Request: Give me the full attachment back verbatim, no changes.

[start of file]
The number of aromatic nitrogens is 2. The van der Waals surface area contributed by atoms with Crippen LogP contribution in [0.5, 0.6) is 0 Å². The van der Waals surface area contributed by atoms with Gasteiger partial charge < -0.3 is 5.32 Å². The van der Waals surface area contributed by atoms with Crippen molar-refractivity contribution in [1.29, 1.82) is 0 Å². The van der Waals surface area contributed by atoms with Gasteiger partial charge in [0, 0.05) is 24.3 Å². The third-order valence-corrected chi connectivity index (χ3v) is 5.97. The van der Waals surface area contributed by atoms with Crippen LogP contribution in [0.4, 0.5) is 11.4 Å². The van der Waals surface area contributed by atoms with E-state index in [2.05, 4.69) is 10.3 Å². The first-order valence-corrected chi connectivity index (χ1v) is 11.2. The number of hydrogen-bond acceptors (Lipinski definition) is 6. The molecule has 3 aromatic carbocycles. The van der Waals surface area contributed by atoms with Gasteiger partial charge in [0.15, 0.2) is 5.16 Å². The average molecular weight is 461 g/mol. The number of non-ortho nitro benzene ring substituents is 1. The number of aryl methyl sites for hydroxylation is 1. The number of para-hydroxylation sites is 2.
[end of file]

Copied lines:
The number of aromatic nitrogens is 2. The van der Waals surface area contributed by atoms with Crippen LogP contribution in [0.5, 0.6) is 0 Å². The van der Waals surface area contributed by atoms with Gasteiger partial charge < -0.3 is 5.32 Å². The van der Waals surface area contributed by atoms with Crippen molar-refractivity contribution in [1.29, 1.82) is 0 Å². The van der Waals surface area contributed by atoms with Gasteiger partial charge in [0, 0.05) is 24.3 Å². The third-order valence-corrected chi connectivity index (χ3v) is 5.97. The van der Waals surface area contributed by atoms with Crippen LogP contribution in [0.4, 0.5) is 11.4 Å². The van der Waals surface area contributed by atoms with E-state index in [2.05, 4.69) is 10.3 Å². The first-order valence-corrected chi connectivity index (χ1v) is 11.2. The number of hydrogen-bond acceptors (Lipinski definition) is 6. The molecule has 3 aromatic carbocycles. The van der Waals surface area contributed by atoms with Gasteiger partial charge in [0.15, 0.2) is 5.16 Å². The average molecular weight is 461 g/mol. The number of non-ortho nitro benzene ring substituents is 1. The number of aryl methyl sites for hydroxylation is 1. The number of para-hydroxylation sites is 2.